had their profits disappear like Neville Longbottom’s baby fat. In fact, according Edward Jay Epstein—author
of The Hollywood Economist and yet another Epstein who didn’t kill himself—nearly
every movie ever released has, on paper, lost money. In an interview in 2011, David Prowse—the
man who played Darth Vader in Star Wars: Return of the Jedi—said that he still gets letters
claiming he can’t be paid any residuals because the film hasn’t turned a profit,
despite the movie grossing $475 million on a $32 million budget. So remember, if someone offers you the net
profits of a movie instead of paying you upfront, tell them no. Meanwhile, if someone offers to speed up and
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100 thoughts on “How Harry Potter Movies Technically Lost Money

  1. "people like having money and don't like giving it to other people"

    Eeeeeeh? The entire point of money is to exchange it with other people for goods and services. If you don't give your money away, it just becomes useless paper.

  2. Accountants in Australia aren't in Corporate Slavery Season yet!…. FYI that's not a balance sheet, it's an income statement or a profit and loss.

  3. I'm an accountant and his jokes put a smirk on my face. Also, Forrest Gump never turned a profit. It's how I first learned about Hollywood accounting.

  4. I watched Harry Potter all day for a month before, I still do but I remember the movies scenes randomly throughout the day

  5. I’m sure this is true, but I also assume that actors’ agents aren’t stupid and they are well aware of this trick. I’m also skeptical that a corporation can form another corporation that it controls completely even though the parent corporation owns no part of the subsidiary corporation.

    In other words, who own’s Phoenix Corp? I assume Warner Brothers because who else is going to invest in a company that only exists to NOT make a profit? So, Warner Brothers owns Phoenix Corp, which means any money that goes to WB goes to WB’s profit – UNLESS WB has genuine expenses that reduce the net to zero. Unlikely, because WB has owners who want to make a profit.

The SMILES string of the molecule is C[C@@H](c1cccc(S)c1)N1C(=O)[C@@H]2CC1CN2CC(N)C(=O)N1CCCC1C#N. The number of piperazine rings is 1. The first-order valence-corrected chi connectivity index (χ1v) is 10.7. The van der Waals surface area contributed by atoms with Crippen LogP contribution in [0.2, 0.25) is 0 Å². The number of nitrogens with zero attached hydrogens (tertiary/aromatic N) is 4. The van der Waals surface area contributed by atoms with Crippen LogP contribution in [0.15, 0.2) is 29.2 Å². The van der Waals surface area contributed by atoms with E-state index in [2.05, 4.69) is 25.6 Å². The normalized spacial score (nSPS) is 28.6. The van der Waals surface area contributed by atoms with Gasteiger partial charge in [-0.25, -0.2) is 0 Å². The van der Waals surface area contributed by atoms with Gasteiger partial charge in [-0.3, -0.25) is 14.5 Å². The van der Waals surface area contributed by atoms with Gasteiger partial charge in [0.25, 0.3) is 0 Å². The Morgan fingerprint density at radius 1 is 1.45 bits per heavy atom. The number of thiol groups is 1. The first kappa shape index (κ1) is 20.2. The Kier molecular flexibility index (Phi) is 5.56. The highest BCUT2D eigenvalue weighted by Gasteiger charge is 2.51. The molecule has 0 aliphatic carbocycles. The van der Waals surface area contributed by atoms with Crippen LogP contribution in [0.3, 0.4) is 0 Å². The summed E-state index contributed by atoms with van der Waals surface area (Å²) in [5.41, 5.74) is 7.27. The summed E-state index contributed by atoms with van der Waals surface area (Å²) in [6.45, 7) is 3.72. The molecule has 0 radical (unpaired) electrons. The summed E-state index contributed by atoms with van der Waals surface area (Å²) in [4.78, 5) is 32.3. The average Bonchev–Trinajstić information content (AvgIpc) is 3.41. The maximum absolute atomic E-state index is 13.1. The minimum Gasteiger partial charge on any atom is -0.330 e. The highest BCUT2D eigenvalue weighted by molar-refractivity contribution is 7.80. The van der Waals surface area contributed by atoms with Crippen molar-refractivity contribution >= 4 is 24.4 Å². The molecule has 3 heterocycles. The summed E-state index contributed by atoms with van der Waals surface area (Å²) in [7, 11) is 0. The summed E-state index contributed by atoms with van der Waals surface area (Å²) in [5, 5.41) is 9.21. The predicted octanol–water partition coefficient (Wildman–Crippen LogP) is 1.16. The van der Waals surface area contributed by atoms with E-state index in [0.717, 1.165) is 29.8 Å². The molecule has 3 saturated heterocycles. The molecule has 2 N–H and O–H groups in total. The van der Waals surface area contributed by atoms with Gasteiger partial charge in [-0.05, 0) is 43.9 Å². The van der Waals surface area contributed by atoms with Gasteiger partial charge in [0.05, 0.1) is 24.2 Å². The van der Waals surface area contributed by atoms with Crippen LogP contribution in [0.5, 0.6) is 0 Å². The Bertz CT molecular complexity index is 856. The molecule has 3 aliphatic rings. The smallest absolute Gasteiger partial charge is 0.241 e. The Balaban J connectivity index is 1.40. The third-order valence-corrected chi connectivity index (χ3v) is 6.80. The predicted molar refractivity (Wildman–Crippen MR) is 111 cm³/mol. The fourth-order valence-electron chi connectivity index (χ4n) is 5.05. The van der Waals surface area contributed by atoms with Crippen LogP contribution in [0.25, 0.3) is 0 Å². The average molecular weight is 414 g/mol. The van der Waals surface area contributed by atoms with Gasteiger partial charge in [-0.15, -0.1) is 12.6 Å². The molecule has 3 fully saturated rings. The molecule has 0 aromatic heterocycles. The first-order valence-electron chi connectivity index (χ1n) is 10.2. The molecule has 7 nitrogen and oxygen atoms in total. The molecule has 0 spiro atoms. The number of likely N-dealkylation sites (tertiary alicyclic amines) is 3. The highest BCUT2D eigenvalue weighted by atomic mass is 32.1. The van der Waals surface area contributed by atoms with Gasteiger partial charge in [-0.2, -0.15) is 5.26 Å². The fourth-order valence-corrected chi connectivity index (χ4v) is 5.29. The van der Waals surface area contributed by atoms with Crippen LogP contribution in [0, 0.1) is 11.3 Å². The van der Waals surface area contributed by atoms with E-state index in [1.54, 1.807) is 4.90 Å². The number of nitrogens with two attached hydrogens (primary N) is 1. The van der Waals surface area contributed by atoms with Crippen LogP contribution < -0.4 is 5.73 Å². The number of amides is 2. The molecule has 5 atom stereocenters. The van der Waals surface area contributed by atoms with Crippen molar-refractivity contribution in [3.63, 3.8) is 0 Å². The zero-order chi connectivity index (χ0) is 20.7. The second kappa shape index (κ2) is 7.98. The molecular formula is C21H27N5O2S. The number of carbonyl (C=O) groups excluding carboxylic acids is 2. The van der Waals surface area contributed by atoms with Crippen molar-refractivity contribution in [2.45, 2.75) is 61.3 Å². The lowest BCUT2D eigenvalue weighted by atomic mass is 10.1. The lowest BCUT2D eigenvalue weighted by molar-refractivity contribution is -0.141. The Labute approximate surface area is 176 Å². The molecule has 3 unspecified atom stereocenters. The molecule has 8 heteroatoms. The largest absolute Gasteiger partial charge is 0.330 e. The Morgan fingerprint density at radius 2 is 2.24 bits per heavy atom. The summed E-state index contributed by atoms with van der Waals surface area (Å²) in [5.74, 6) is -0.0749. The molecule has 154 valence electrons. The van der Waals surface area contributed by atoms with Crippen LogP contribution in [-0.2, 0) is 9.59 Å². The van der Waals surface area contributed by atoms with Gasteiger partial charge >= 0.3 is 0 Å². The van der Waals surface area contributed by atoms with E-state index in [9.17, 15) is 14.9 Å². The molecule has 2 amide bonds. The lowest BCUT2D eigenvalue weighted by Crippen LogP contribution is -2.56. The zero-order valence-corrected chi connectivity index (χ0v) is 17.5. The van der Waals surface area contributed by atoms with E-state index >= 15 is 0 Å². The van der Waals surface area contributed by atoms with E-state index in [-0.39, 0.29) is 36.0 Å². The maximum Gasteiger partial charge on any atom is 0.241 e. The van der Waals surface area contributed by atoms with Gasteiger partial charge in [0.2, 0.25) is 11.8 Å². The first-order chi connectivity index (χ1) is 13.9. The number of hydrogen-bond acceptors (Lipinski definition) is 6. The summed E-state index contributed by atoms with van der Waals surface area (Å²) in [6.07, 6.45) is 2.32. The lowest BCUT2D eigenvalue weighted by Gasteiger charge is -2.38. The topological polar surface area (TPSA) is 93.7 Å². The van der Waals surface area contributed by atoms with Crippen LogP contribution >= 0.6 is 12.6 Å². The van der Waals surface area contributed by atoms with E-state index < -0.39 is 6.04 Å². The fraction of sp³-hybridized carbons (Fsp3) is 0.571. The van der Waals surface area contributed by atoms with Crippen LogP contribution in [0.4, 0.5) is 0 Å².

My guess is that “independent” corporations like Phoenix exist to protect shareholders (like WB) from any liabilities. These temporary corporation have been a thing for at LEAST sixty years, so actors wouldn’t be so clueless as to sign up for a percentage of the temporary corporation’s profits, but the parent company’s profits instead. Tricks like these only work once.

  6. "This video isn't really about Harry Potter stuff. It's about accounting."

    Oh, so Sam runs Gringotts!

    clap Case closed, lads, let's pack it up.

  7. Does this mean Robert Downey jr. and Benedict Cumberbatch received less money than other actors for Endgame because they were getting % from the grossing unlike others?

  8. "This video isn't really about Harry Potter stuff, it's about accounting."
    Me, as an accounting nerd: Great, because if it was I'd leave.

  9. today i was just asking my mom, who was an accountant, about how they budget stuff. she's too busy to explain because she's doing her taxes, so im glad this video was around

  10. Poor david prowse got to play the most iconic movie villain of all time and got totally shafted by George and disney

  11. wouldnt phoenix inc also have to pay warner bros for using its trademarks etc?

    they could save even more money if the entity which was making the profits was registered in a country with low taxes :p

  12. That is an income statement, not a balance sheet. An income statement shows revenues less expenses, which equals net profit. A balance sheet shows assets, liabilities, and equity (assets must equal liabilities and equity combined).

  13. And this is why (knowing) actors now negotiate for a percentage of the gross, plus back-end from the studio directly; so they actually get paid money. A percentage of the *net* will mean they always lose, but a percentage of the gross is built into the distribution up front.

  14. When he said they needed to hire someone to lie and cheat and steal I thought he was gonna say “They need to hire Eddie Guerrero”

  15. “It’s a banana Michael. What could it cost? Ten dollars?”

    I love that arrested development joke – thanks HAI for making my day 🙂

  16. That looks more like a Statement of Comprehensive Income (PnL) rather than a balance sheet. Balance sheets don’t really have expenses, they have things like accruals and prepayments.

  17. 3:44 Hey, that lady isn't a director, she was a scientist or an engineer or something in another clip! It's almost like you're using stock footage or something. But that's not possible, so she must have just had a very drastic career change, or something. Stupid cameraman, filming the director.